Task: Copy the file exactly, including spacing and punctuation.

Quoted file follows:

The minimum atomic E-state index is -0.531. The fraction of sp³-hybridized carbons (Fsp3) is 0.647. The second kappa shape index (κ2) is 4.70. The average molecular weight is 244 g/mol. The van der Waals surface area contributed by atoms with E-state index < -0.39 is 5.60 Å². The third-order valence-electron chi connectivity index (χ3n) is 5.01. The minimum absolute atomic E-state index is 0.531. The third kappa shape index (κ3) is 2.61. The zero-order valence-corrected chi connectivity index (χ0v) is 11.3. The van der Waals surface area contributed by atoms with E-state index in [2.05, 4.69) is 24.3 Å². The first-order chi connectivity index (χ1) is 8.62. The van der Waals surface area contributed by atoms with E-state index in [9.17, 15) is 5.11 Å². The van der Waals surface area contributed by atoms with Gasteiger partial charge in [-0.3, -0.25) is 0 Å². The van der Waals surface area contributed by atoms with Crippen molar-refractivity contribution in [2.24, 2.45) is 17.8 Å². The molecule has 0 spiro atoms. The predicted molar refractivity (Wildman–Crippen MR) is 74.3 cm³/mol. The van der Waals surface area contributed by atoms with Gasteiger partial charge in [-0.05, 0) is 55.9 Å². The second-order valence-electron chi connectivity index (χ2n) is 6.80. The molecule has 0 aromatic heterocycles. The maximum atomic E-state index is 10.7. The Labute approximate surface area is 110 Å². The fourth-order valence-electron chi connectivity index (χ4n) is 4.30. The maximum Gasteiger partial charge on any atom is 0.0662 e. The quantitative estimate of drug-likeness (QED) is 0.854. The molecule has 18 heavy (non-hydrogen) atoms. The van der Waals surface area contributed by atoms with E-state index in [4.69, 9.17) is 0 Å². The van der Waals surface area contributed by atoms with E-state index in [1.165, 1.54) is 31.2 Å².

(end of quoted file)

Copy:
The minimum atomic E-state index is -0.531. The fraction of sp³-hybridized carbons (Fsp3) is 0.647. The second kappa shape index (κ2) is 4.70. The average molecular weight is 244 g/mol. The van der Waals surface area contributed by atoms with E-state index < -0.39 is 5.60 Å². The third-order valence-electron chi connectivity index (χ3n) is 5.01. The minimum absolute atomic E-state index is 0.531. The third kappa shape index (κ3) is 2.61. The zero-order valence-corrected chi connectivity index (χ0v) is 11.3. The van der Waals surface area contributed by atoms with E-state index in [2.05, 4.69) is 24.3 Å². The first-order chi connectivity index (χ1) is 8.62. The van der Waals surface area contributed by atoms with E-state index in [9.17, 15) is 5.11 Å². The van der Waals surface area contributed by atoms with Gasteiger partial charge in [-0.3, -0.25) is 0 Å². The van der Waals surface area contributed by atoms with Crippen molar-refractivity contribution in [2.24, 2.45) is 17.8 Å². The molecule has 0 spiro atoms. The predicted molar refractivity (Wildman–Crippen MR) is 74.3 cm³/mol. The van der Waals surface area contributed by atoms with Gasteiger partial charge in [-0.05, 0) is 55.9 Å². The second-order valence-electron chi connectivity index (χ2n) is 6.80. The molecule has 0 aromatic heterocycles. The maximum atomic E-state index is 10.7. The Labute approximate surface area is 110 Å². The fourth-order valence-electron chi connectivity index (χ4n) is 4.30. The maximum Gasteiger partial charge on any atom is 0.0662 e. The quantitative estimate of drug-likeness (QED) is 0.854. The molecule has 18 heavy (non-hydrogen) atoms. The van der Waals surface area contributed by atoms with E-state index in [4.69, 9.17) is 0 Å². The van der Waals surface area contributed by atoms with E-state index in [1.165, 1.54) is 31.2 Å².